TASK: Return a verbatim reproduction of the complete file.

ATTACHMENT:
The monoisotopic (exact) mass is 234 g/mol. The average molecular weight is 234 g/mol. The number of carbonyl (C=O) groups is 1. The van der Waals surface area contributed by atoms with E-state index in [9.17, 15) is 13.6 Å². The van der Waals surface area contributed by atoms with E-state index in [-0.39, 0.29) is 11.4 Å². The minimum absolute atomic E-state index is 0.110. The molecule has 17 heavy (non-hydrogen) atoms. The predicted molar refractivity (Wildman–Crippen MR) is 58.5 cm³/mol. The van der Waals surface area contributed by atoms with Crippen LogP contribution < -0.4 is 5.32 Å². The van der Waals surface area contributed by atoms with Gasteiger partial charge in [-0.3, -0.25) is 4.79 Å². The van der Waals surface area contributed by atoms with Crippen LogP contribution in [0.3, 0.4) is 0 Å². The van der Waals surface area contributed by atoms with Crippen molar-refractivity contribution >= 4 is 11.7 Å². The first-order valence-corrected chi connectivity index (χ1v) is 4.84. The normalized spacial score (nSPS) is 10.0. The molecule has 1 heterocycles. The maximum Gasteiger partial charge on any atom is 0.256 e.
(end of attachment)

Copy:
The monoisotopic (exact) mass is 234 g/mol. The average molecular weight is 234 g/mol. The number of carbonyl (C=O) groups is 1. The van der Waals surface area contributed by atoms with E-state index in [9.17, 15) is 13.6 Å². The van der Waals surface area contributed by atoms with E-state index in [-0.39, 0.29) is 11.4 Å². The minimum absolute atomic E-state index is 0.110. The molecule has 17 heavy (non-hydrogen) atoms. The predicted molar refractivity (Wildman–Crippen MR) is 58.5 cm³/mol. The van der Waals surface area contributed by atoms with Crippen LogP contribution < -0.4 is 5.32 Å². The van der Waals surface area contributed by atoms with Gasteiger partial charge in [-0.3, -0.25) is 4.79 Å². The van der Waals surface area contributed by atoms with Crippen LogP contribution in [0.3, 0.4) is 0 Å². The van der Waals surface area contributed by atoms with Crippen molar-refractivity contribution >= 4 is 11.7 Å². The first-order valence-corrected chi connectivity index (χ1v) is 4.84. The normalized spacial score (nSPS) is 10.0. The molecule has 1 heterocycles. The maximum Gasteiger partial charge on any atom is 0.256 e.